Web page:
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1096476 Posts in 72523 Topics- by 19536 Members - Latest Member: devnull2112
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1  Horns, Gear, and Equipment / Instruments / Re: New Bass Trombone for student? on: Yesterday at 07:42 PM
Would I be wrong to say a double trigger is over-kill for a high school student?

How often is the extra B at the bottom an issue in the repertoire that gets played in high school?
2  Creation and Performance / Musical Miscellany / Re: 20 cellos compared in one minute on: Yesterday at 12:50 PM
Tried... but what did it actually sell for? Or did it even sell?
3  Teaching & Learning / Pedagogy / Define "breath support" on: Yesterday at 09:19 AM
"Breath support" is a venerable brass teacher term.  Do you use the term in your teaching?

If so, what do you say it is, in a brief sentence or two? (Preferably without re-using "breath" and "support"  :) )

If you are not a brass teacher, how did your teacher define it to you?
4  Practice Break / Chit-Chat / Re: New Forum Members! on: Yesterday at 07:31 AM
You've never had a course in Physics, I'll bet.

Or maybe he has and that's the problem.  :)

The physics classes I had in high school and college dealt with sound and resonance in the most over-simplified and "ideal body" sort of way.

Lacehole's question and its presumptions are not unreasonable given the basics and formulas that are taught in an Intro to Physics.

Want to hear some howlers? Let a physics teacher start talking about music for a while.  Yeah, RIGHT.

5  Creation and Performance / Musical Miscellany / Re: 20 cellos compared in one minute on: Feb 16, 2018, 08:40PM
I've been considering taking up violin...

Seriously... violin is for people who can start as children and still have bones mostly made of cartilage.

I've been an adult starter on both viola and cello.  Cello is way easier on the ergonomics.
6  Teaching & Learning / History of the Trombone / Re: How did the SLIDE come to stay? on: Feb 16, 2018, 07:38PM
I'll note that not all descriptions of trombone playing previous centuries is complimentary

From the briefest perusal of Will Kimball's Trombone Timeline.

Quote
1628—Durham, England: Peter Smart... brings a lawsuit against John Cosin, fellow-Prebendary and Bishop of Durham, complaining about Consin’s “Popish” activities. Among Smart’s specific complaints are the following: “Article 7: He has divided the morning service into two parts; the six o’clock service which used to be read only and not sung, he chants with organs, sackbuts and cornetts, which yield a hideous noise

Quote
1647—Venice, Italy: Trombonist-composer Paul Hainlein, who is visiting from Germany, complains about the quality of trombonists in Venice: “I have no desire to study with what passes as a trombonist here, for I have heard much better players before. I don’t think that much attention is given to this instrument in all of Italy—even in Rome. I wouldn’t know at this time where a really good artist on this instrument could be found. I also have no desire to spend much money on this, because all I need is practice” (Samuel 15).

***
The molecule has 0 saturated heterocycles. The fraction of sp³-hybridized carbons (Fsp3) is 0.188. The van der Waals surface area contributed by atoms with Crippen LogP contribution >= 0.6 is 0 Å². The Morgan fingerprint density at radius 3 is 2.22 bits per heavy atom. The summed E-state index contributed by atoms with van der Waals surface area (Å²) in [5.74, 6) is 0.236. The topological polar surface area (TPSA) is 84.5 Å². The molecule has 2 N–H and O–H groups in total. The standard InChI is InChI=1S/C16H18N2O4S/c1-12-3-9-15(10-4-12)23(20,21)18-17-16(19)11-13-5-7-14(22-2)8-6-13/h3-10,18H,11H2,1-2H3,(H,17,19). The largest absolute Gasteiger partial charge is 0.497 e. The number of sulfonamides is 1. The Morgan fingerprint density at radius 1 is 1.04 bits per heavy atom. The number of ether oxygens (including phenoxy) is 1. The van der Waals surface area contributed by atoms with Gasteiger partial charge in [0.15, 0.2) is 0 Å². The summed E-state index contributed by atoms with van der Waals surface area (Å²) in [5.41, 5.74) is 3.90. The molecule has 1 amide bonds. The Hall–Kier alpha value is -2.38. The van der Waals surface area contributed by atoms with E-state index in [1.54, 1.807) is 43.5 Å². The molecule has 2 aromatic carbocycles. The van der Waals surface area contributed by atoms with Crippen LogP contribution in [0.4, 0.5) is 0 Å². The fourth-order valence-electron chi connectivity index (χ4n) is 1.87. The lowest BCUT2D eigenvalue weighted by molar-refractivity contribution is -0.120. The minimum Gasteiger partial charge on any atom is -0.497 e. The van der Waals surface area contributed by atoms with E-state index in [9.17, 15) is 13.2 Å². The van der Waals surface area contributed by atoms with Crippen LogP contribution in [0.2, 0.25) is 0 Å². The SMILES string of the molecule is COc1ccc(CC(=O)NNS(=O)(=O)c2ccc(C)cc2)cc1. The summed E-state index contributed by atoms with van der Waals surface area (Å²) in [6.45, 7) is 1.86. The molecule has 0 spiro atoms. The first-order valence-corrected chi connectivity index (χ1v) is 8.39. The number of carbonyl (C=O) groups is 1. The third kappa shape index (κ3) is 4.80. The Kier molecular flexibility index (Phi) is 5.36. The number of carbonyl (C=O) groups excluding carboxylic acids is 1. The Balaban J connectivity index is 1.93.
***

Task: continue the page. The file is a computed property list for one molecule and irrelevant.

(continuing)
Quote
1636—Seville, Spain: Organist, composer, and theorist Francisco Correa de Arauxo makes the following comment in his treatise, Facultad orgánica, in regard to a trombone-playing colleague: “There was... a man remarkable in knowledge and especially in skill of embellishing on this instrument. One critic said of him that he had ruined [echado a perder] many trombone players of his time, because in imitating his embellishments they revealed faults that they hid [when] playing quietly; that is, plainly [unembellished]”

So, yes, there were skilled trombonists... but many mediocre ones as well.

It is just not plausible that they were all masters, even if they had a job doing it.
7  Teaching & Learning / History of the Trombone / Re: How did the SLIDE come to stay? on: Feb 16, 2018, 01:26PM
Not quite.  In the first several centuries of the instrument's existence, it was a professionals-only instrument.  Those guys were likely every bit as capable as top-tier professionals today.  We've got the music that was written for them, and a lot of it is extremely difficult. 

I would bet that players in the 16th and 17th centuries were, on average, much much better than the average player today.  Don't make the mistake of comparing yesterday's professionals with today's abundance of amateurs. 

It's too easy to make bets on cards that will never be laid on the table.

I would bet that the polished nature of today's professional authentic instrument ensembles has seriously colored our imagination of what was common back then.







 
8  Teaching & Learning / History of the Trombone / Re: How did the SLIDE come to stay? on: Feb 16, 2018, 11:54AM
We can have a boxing glove on our instrument and knock a viola player.

If it didn't exist, the cartoonists would demand we invent it.



9  Teaching & Learning / History of the Trombone / Re: How did the SLIDE come to stay? on: Feb 16, 2018, 09:07AM
Your basic premise is wrong from a music-history standpoint.  The trombone was, for centuries, the only instrument that could play loud or soft and perfectly in tune in any key or mode.  Its technical abilities are solely limited by the skill of the player.  Those factors, combined with its abilities to blend in absolutely any ensemble, and to cover the bass, tenor, and alto instrumental ranges, have kept it alive and flourishing.